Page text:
The tasting room looks out over rows of vines stretching out toward the mountains. Cool breezes waft across the balcony as the winemaker pours a glass of his reserve Shiraz. A sip reveals a mellow wine with lots of red fruit and just enough tannin to allow it to continue developing for several years. After buying a case of the wine and stashing it in the car boot, it's off to the next winery down the road. Read The Wall Street Journal's recent coverage of the Indian wine scene.
It could be a tour of California's Napa Valley -- except that the pourer and other customers are speaking Marathi, the language of India's Maharashtra state. This idyllic scene is set in the town of Nashik, about four hours' drive northeast of Mumbai, India. In the space of a few years it has become a thriving wine region that is starting to attract tourists and develop well-known labels. And for Indians, who have long preferred whisky as their main tipple, wine is suddenly the trendy drink.
Talk to wine experts and many still express skepticism that drinkable wine can be made in India, let alone vintages worthy of being served in fine restaurants. Rajeev Samant, a software engineer with Oracle in Silicon Valley, is proving them wrong. A decade ago, he decided to return to his native India to set up Sula Vineyards. This year his winery is bringing in its eighth harvest, and is expected to produce 1.2 million bottles of wine.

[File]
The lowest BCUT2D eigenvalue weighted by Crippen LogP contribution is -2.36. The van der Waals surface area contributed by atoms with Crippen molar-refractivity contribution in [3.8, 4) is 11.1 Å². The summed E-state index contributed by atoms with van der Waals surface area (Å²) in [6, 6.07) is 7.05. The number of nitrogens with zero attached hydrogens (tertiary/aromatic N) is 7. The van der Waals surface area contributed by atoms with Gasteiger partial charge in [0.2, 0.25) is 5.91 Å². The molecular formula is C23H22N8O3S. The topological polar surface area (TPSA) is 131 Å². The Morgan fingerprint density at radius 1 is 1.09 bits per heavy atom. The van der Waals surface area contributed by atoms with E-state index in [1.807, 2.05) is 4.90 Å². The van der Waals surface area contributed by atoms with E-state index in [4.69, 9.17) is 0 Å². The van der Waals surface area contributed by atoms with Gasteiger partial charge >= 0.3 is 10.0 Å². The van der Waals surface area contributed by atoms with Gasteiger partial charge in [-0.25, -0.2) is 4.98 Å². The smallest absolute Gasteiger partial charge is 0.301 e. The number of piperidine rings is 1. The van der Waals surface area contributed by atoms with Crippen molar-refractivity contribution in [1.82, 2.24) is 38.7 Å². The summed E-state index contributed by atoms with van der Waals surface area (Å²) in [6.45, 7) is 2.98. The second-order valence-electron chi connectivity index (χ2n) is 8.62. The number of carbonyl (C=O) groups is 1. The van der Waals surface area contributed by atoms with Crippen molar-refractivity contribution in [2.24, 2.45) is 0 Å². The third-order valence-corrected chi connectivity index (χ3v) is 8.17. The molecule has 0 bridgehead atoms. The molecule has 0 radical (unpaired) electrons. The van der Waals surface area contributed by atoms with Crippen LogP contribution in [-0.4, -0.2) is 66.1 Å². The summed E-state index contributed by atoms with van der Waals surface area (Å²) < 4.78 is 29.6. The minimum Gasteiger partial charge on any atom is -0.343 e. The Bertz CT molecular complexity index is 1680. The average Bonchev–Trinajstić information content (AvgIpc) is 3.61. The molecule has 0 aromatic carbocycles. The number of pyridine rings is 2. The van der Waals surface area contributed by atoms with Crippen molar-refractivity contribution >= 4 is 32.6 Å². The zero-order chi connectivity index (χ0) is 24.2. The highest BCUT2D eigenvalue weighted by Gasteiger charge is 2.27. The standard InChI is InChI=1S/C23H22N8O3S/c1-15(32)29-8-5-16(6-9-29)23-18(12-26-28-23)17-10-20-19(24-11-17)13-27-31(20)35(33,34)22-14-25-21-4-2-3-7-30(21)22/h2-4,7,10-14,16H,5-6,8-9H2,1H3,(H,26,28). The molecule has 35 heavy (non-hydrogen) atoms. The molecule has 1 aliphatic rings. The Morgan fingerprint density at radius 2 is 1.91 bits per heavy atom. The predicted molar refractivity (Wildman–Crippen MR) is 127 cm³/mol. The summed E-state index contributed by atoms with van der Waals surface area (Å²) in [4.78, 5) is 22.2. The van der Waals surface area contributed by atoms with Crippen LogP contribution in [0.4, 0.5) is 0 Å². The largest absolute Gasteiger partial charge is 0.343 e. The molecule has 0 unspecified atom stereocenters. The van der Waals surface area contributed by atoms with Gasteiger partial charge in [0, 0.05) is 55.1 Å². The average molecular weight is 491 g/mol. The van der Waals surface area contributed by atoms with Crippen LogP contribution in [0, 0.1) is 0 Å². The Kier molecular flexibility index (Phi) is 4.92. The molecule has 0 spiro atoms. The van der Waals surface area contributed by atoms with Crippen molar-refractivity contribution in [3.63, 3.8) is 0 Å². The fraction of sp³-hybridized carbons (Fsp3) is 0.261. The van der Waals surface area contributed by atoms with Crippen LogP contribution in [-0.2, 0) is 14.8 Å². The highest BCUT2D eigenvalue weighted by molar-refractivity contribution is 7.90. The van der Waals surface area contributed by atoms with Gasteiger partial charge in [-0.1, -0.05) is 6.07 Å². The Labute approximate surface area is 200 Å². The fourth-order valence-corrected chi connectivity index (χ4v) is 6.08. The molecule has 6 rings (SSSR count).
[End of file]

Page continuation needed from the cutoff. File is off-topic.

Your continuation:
Around the world, the best wines usually come from higher latitudes, at least 35 degrees from the equator. Nashik sits at just 20 degrees north. So how is it possible to produce sophisticated wines in such a hot climate?
The secret is simple: Grow the grapes in the winter. Nashik has long been famous for its table grapes, and the local farmers know how to prune the vines a second time ahead of the summer monsoon so that they are dormant through the hottest period of the year. Then from October to March, the warm afternoons and cool nights approximate the climate of, say, the Rhone in summer. The strong sun brings up the sugar levels, but a chill down to about 7 degrees Celsius in the evening brings out the subtler flavors of a wine made in a temperate region.
True, some adjustments have to be made. The vines are grown high and spread out, to help dissipate heat, and with more leaf canopy. At Sula, the grapes are pruned so there are no more than two bunches on each fruiting cane. And the soil needs to be sloping so that there is excellent drainage during the monsoon, lest the roots get waterlogged.
However, the unusual schedule has brought a major advantage to the nascent industry: As the new wineries are doing the critical work of harvesting and fermentation in an unusual season, winemakers from elsewhere have the time to come and supervise. Some highly respected consultants are jetting in during the down time at their own vineyards to lend a hand in Nashik's rise.
That's not to say that making great wine in Nashik is going to be easy. The vineyards are still experimenting with different varieties and methods to see what works best. But that is also part of the attraction for Ajoy Shaw, Sula's chief winemaker. Trained as a microbiologist at nearby Pune University, he joined Sula soon after its founding, and has been gaining experience in Napa and Bordeaux, as well as at home.